Who should you call to fix that pothole or broken curb? In a recent update to mapAsheville, the city’s online user-accessible mapping and GIS service, the City of Asheville added a new application that displays ownership of all roads and corridors within the city limits so residents can find out who maintains their street.
While many of the streets inside the Asheville city limits are owned and maintained by the city, others are a mix of North Carolina Department of Transportation property, privately-owned roads, or roads owned by the National Park Service.
“A lot of people don’t understand that difference,” says Transportation Director Ken Putnam. “They just assume they are on a city street.”
Knowing who owns the road brings a resident that much closer to finding out who to call if repairs or maintenance are needed, because whoever owns the street is responsible for its maintenance, Putnam notes.
For instance, Putnam continues, most major traffic corridors in the City of Asheville, like Merrimon Avenue, Charlotte Street and Haywood Road, not to mention I-240, are the property of NCDOT. “We thought this would be important information to put out there,” Putnam said. “And that it would be another useful resource for the citizens of Asheville.”
The new application, says Information Technology Director Jonathan Feldman, is a good example of the versatility of the award-winning mapAsheville system developed in 2006. Like previous applications that supply developer information and maps instances of crimes within the city, the update consists of data the city is already working with in some fashion. Because of the way mapAsheville was structured in its creation, it is easy to follow up by plugging in new information and making it available to the public.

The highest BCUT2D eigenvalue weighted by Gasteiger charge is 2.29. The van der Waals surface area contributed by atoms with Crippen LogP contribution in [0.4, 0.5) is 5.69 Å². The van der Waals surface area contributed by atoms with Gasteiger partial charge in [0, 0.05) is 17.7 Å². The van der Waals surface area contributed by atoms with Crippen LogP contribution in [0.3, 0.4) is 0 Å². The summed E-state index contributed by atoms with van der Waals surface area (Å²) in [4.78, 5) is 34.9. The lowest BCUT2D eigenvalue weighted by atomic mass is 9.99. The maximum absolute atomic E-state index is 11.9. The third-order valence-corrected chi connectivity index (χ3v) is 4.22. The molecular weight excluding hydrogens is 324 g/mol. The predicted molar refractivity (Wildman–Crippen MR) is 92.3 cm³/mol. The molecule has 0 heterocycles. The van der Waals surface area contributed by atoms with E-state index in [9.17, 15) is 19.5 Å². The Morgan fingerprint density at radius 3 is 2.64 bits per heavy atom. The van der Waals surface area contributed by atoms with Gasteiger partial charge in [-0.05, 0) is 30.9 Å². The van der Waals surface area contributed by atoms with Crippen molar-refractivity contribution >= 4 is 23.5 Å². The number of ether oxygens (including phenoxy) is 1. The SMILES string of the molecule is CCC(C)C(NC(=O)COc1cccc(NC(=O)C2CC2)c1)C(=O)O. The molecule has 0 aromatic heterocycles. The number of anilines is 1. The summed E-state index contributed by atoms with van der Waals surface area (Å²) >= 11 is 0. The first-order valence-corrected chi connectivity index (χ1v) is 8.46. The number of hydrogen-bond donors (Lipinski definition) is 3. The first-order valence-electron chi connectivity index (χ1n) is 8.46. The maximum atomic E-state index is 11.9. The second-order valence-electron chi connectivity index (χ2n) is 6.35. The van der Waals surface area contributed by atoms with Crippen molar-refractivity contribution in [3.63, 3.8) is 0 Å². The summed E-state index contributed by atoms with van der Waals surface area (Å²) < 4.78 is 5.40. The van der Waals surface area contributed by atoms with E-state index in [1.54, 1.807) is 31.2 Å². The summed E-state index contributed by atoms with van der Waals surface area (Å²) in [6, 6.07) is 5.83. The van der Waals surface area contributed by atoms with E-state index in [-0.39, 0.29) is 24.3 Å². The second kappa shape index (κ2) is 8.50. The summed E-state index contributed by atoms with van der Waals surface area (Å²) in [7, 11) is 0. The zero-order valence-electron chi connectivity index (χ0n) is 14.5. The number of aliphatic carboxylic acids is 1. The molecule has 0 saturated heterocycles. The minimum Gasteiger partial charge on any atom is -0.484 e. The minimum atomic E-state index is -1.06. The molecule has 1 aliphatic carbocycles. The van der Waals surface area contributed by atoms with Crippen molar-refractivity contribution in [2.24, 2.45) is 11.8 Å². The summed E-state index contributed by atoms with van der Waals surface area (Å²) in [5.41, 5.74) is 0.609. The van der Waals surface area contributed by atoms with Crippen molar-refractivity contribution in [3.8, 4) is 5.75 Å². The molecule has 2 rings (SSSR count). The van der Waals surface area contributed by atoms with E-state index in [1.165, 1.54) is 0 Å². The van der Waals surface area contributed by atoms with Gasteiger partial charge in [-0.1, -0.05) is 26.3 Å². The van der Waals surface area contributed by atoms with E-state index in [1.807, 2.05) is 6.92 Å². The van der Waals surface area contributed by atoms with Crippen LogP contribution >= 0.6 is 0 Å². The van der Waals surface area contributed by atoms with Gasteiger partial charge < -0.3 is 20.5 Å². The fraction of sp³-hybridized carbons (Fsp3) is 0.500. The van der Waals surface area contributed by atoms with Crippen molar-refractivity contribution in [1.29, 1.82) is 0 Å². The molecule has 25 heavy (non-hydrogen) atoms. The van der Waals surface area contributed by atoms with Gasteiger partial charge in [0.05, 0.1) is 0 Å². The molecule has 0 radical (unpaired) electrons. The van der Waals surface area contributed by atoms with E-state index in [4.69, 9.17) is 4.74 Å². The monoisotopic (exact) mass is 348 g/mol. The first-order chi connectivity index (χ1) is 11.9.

“It’s like a Mr. Potato Head system,” Feldman says. “We can put it together with all these different components. So when we decided to do this one, it was literally done within the week.”
The City of Asheville already uses extensive GIS information for anything from directing emergency vehicles to supplying Asheville City Council with current annexation boundaries. Having that tool also increases the efficiency by which City of Asheville staff can answer technical questions without digging for data. The mapAsheville component allows the public to access data it needs as well, Feldman says.
“Without an application like mapAsheville, all that information is locked away where the people can’t get to it,” Feldman says.
To see the mapAsheville’s new application, go to www.ashevillenc.gov/mapasheville and click on the “Standard GIS” link. Then, in the map criteria column on the left side of the page, select “Maintenance Responsibility,” and zoom in to the desired location. Clicking the “+” sign will show the map’s color-coded key. A “Simple Search” from the mapAsheville main site will also allow for address-specific searches.